By Don Heckman
The anticipatory buzz for pianist Alfredo Rodriguez’s performance at Vibrato Grill Jazz…etc. in Bel Air Wednesday night actually reached back to his impressive appearance at the Playboy Jazz Festival in June. Virtually unknown at the time to the America jazz audience, he played a set that was a dazzling display of improvisational virtuosity. Since then, the twenty-four year old expatriate Cuban pianist — Quincy Jones’ protégé — made his New York debut, then returned to the Southland for his first L.A. club gig.
Given the Jones connection, given the rave reviews from the Playboy Festival, it was virtually guaranteed that the Vibrato appearance would quickly assume the status of a special event. And it was no surprise to see the audience liberally sprinkled with some of L.A.’s prominent music business movers and shakers.
For those audience members who had seen Rodriguez at Playboy, the real question was how his playing would reveal itself in a venue far more intimate than the massive Bowl arena. There were no realistic doubts about his technical skills, which are extraordinary, whatever the setting. The smaller, finer nuances of piano playing — touch, tone, articulation — were other matters entirely, easy to slough off in the peripheral noise of the Bowl, up front and obvious in the rapt silence that greeted him at Vibrato.
Rodriguez played a relatively short set — five or six tunes. As in his Playboy appearance, he showcased his harmonically dense, emotionally layered version of “Body and Soul.” Other numbers roved through Cuban rhythms (including a totally unnecessary foot pedal clave on one tune), an unidentified piece recalling the music of composer Ernesto Lecuona, and winding up with a whimsical set of variations on the children’s song, “Frère Jacques.”
Once again, the fast-fingered passages were extraordinary. His employment of the full orchestral resources of the piano was even better. It’s hard, in fact, to think of a jazz pianist since Art Tatum so capable of reaching across the complete range of the instrument’s expressive potential. In one tune, his crisp bebop lines recalled Bill Evans’ early playing on the George Russell mid-fifties Jazz Workshop album Other pieces suggested the melodic inventiveness of Keith Jarrett. And still others displayed a nascent style of his own, contrasting angular, leaping passages and thick harmonic clusters with sudden, unexpected arcs of lyricism.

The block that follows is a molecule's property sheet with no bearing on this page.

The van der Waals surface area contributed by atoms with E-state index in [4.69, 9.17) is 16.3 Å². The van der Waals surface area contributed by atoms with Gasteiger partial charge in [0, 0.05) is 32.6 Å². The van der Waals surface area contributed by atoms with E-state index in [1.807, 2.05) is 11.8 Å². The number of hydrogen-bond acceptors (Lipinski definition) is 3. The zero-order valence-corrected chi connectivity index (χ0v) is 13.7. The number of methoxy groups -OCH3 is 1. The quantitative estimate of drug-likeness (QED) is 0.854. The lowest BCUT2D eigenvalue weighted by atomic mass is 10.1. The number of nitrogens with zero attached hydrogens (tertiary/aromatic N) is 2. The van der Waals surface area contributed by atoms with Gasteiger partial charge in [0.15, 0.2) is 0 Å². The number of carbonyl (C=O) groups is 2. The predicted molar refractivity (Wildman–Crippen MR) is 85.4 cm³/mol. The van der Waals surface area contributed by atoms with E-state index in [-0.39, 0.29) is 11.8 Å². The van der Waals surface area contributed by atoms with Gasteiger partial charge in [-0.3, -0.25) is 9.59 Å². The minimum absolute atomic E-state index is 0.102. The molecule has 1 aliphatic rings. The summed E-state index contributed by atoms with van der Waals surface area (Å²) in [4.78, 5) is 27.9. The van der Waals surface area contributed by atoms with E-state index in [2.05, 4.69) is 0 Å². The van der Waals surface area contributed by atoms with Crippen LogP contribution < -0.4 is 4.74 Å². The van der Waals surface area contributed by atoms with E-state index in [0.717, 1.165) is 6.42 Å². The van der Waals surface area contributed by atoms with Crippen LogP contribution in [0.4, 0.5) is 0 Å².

More so than at Playboy, however, one also sensed the rough edges around the extraordinary nucleus of Rodriguez’s talent. Fully capable of finding subtle tonal modulations in his touch, he far too often resorted instead to unchanging intensity. Similarly, his dynamic range tended toward the extreme limits of loud and soft, overlooking the multiplicity of levels in between. And, like many still maturing improvisational artists, he displayed a tendency to overstuff his variations with a conflicting plethora of ideas.
That said, it was also apparent that the problems with Rodriguez’s music were developmental rather than inherent. A great deal is happening very quickly to a young man who has had to endure a significant life change to come to this country — a change involving distance from his family, the need to learn a new language and experience the cultural differences of a new society. And do all that while fulfilling the promise of his talent and the potentially grandiose demands being made upon it. So it’s going to take some patience and understanding — on his part, as well as that of Quincy Jones — for Rodriguez to fully emerge as the mature artist he is so clearly capable of becoming. But the results, I’m convinced, will be well worth the effort.